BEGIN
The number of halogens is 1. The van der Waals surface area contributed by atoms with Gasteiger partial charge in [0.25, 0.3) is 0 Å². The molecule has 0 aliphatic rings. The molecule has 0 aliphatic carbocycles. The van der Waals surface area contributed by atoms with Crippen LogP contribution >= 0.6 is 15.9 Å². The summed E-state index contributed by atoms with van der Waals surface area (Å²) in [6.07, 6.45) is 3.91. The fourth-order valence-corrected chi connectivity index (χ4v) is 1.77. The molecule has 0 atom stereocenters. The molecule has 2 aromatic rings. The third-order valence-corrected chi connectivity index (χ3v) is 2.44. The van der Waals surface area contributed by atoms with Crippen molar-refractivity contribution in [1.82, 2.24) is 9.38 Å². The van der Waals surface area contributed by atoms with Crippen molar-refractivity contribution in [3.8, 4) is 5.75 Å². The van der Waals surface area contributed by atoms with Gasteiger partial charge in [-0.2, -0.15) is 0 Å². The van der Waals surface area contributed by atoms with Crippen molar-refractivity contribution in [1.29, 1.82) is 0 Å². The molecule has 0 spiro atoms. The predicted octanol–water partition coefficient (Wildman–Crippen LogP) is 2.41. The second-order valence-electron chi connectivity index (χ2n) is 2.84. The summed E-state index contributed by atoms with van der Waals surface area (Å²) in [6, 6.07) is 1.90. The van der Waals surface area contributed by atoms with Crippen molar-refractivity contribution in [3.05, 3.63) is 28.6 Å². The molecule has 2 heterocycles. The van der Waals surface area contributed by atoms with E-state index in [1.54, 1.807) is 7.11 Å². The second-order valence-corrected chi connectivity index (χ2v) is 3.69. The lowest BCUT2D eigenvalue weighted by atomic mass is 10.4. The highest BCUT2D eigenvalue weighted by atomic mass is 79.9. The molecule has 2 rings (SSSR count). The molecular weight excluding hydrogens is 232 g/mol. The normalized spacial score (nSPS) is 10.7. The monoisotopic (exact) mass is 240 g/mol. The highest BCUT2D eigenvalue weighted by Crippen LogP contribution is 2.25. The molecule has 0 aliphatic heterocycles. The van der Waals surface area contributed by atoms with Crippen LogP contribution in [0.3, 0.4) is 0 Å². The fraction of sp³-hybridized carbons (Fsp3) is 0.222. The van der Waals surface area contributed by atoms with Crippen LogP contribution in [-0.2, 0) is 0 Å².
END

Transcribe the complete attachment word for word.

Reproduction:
The number of halogens is 1. The van der Waals surface area contributed by atoms with Gasteiger partial charge in [0.25, 0.3) is 0 Å². The molecule has 0 aliphatic rings. The molecule has 0 aliphatic carbocycles. The van der Waals surface area contributed by atoms with Crippen LogP contribution >= 0.6 is 15.9 Å². The summed E-state index contributed by atoms with van der Waals surface area (Å²) in [6.07, 6.45) is 3.91. The fourth-order valence-corrected chi connectivity index (χ4v) is 1.77. The molecule has 0 atom stereocenters. The molecule has 2 aromatic rings. The third-order valence-corrected chi connectivity index (χ3v) is 2.44. The van der Waals surface area contributed by atoms with Crippen molar-refractivity contribution in [1.82, 2.24) is 9.38 Å². The van der Waals surface area contributed by atoms with Crippen molar-refractivity contribution in [3.8, 4) is 5.75 Å². The van der Waals surface area contributed by atoms with Gasteiger partial charge in [-0.2, -0.15) is 0 Å². The van der Waals surface area contributed by atoms with Crippen molar-refractivity contribution in [1.29, 1.82) is 0 Å². The molecule has 0 spiro atoms. The predicted octanol–water partition coefficient (Wildman–Crippen LogP) is 2.41. The second-order valence-electron chi connectivity index (χ2n) is 2.84. The summed E-state index contributed by atoms with van der Waals surface area (Å²) in [6, 6.07) is 1.90. The van der Waals surface area contributed by atoms with Crippen molar-refractivity contribution in [3.05, 3.63) is 28.6 Å². The molecule has 2 heterocycles. The van der Waals surface area contributed by atoms with E-state index in [1.54, 1.807) is 7.11 Å². The second-order valence-corrected chi connectivity index (χ2v) is 3.69. The lowest BCUT2D eigenvalue weighted by atomic mass is 10.4. The highest BCUT2D eigenvalue weighted by atomic mass is 79.9. The molecule has 2 rings (SSSR count). The molecular weight excluding hydrogens is 232 g/mol. The normalized spacial score (nSPS) is 10.7. The monoisotopic (exact) mass is 240 g/mol. The highest BCUT2D eigenvalue weighted by Crippen LogP contribution is 2.25. The molecule has 0 aliphatic heterocycles. The van der Waals surface area contributed by atoms with Crippen LogP contribution in [0.3, 0.4) is 0 Å². The fraction of sp³-hybridized carbons (Fsp3) is 0.222. The van der Waals surface area contributed by atoms with Crippen LogP contribution in [-0.2, 0) is 0 Å².